From Spanish Teacher to instructional and gamification coach with Glen Irvin | Episode 071

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Glen Irvin has been in education around 20 years and he currently works as an instructional coach in Sauk Rapids, Minnesota. Glen was previously a Spanish teacher. Glen is well known by the Schoology community as a Gamification expert, Schoology Ambassador, and he was the 2016-2017 Schoology Educator of the Year. He is an avid gamer with a passion for gamification, playful learning and game-based learning. As a teacher, his classroom was a gamified, quest-based, mastery learning environment where students were given the time and opportunity to succeed.

His days as an instructional coach are quite different from a teacher, things where quite structured and prepared. Now he has a lot more freedom and also the constant disruption of solving live problems or helping teachers to implement a lesson. Of course, he is also putting himself out there to support the implementation of games-based learning and gamification for others! Including Minecraft which is one of his great passions.

A fail moment for him was related to leaderboards, it was something that he had heard about and decided to test it out. His objective was to get students excited and engaged, his idea was that they would look at it and want to climb to the top! However, those who were falling to the bottom fell completely left out and mostly decided it wasn’t worth even trying. They were disengaged because of the leaderboard. He then scrapped the individual leaderboard and revamped it through the guilds that were already there inside of his gamified class, which prevented the negative outcomes he observed before. Leaderboards are quite controversial and are certainly difficult to implement in a way that improves outcomes when it is even possible.

His biggest success was related to a huge risk for him as well! It was something he was looking at implement for a full period, nine weeks. He wanted to pull the students from the textbook curriculum. It was about immersing them completely, where they would want to go ahead and learn more Spanish and he created “El mundo de leyendas” (World of Legends) inside Minecraft! Each week had quests to participate in, students were inside a computer lab and they were committed to the role play of becoming these characters that only speak in Spanish. They worked together to solve problems, through interacting with characters in the game and solving them together as a guild. The nine weeks flew by and the test results were his best ever! Mind you, using the same test as in previous years. The biggest learning for him was that he planned everything for the nine weeks and stressed himself out, whereas now he would have clearer objectives but not to the minimum detail to have more flexibility. It is also good to remember that each class is unique.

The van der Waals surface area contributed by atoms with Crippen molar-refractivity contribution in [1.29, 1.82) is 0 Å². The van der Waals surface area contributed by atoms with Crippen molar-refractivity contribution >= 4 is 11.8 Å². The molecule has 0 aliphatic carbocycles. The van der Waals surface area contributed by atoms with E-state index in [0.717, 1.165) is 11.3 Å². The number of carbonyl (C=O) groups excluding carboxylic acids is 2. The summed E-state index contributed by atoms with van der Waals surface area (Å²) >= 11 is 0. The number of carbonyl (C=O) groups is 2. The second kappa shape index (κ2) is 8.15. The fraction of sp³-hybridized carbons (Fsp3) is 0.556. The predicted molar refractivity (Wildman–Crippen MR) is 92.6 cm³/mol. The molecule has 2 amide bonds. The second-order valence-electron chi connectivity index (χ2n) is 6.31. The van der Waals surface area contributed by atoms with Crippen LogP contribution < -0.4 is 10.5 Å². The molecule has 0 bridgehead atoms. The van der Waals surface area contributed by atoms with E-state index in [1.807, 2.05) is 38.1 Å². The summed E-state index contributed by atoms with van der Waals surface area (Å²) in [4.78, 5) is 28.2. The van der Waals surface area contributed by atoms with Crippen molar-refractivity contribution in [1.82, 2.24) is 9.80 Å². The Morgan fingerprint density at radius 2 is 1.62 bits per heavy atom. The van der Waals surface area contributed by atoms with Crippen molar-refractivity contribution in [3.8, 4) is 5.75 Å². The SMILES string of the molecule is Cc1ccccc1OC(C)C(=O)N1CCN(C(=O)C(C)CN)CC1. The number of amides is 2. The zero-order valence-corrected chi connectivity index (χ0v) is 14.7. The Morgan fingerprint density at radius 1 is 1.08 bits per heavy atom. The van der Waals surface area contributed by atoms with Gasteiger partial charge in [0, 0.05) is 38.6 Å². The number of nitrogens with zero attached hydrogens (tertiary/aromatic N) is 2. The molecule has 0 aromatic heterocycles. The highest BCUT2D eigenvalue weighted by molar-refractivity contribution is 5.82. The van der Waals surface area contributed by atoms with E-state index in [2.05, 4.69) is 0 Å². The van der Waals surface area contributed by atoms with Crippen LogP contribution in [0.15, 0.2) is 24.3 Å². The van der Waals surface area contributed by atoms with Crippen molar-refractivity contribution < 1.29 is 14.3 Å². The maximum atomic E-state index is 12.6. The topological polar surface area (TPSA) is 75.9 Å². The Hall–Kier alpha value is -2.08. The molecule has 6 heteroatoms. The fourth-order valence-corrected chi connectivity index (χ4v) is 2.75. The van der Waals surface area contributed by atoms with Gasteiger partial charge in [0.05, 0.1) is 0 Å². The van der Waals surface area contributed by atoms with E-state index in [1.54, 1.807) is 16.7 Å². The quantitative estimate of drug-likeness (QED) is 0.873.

The first thing as far as Glen’s process is that no matter the tool you use, the main thing is to have very clear objectives, what he calls the “can do’s” and then create the process from there. With games-based learning, he feels teachers need to be invested in the game, need to be passionate about it and play the game in a way as well. He mentions as well that it is important to understand what are the specific passions and interests of your students, they come in with a new set of things and account for them in what you create. Incorporate that feedback into your design. He recommends to go on to Twitter and find one of the many communities to reach out for their expertise, there is an important amount of people willing to help and provide great feedback.

For him the most important part is to become knowledgeable in what you are doing in gamification and/or games-based learning, to interact with people who are already experts and understand them, not to copy but to be able to get ideas and options from what they do. Then he also recommends anyone who is going to implement it to be willing to do this for the full period you will have the students, so you plan for your ideas not to become a burden or something you can’t manage and implement throughout because when you stop giving feedback or something just stops, they might lose interest. Don’t bite off more than you can chew so you don’t become overwhelmed.

Glen’s favorite game could be Farm Together and probably because he really enjoys the grind in these types of games. A year ago it would have been Monster Hunter World. An all-time legendary game for him would be Galaga! Glen would love to listen to Dr. Chris Haskell and Paul Darvasi on Professor Game. He then also mentioned John Fallon and his work on alternate reality games. He would recommend the engagers should read when just starting with gamification, Teach Like a Pirate series. He also certainly recommends Matt Farber’s Gamify Your Classroom.

His superpower would be to look into learner’s eyes and tell if they’re into what you’re doing if they are engaged or not! Certainly super important in the world of education and learning. A final piece of advice is to understand that we are not alone on this gamification world and he invited us to follow him on Twitter @irvspanish and he is willing to help connect with others that would make sense. We can also find him at glenirvin [at] gmail [dot] com, on his YouTube Channel for Teaching Tips and Tricks or even check out his website.

 

There are many ways to get in touch with Professor Game, you can go to my Twitter @RobAlvarezB, my Instagram, our Facebook Page, subscribe to our email list and even ask a question to future guests!

Looking forward to reading or hearing from you,

Rob

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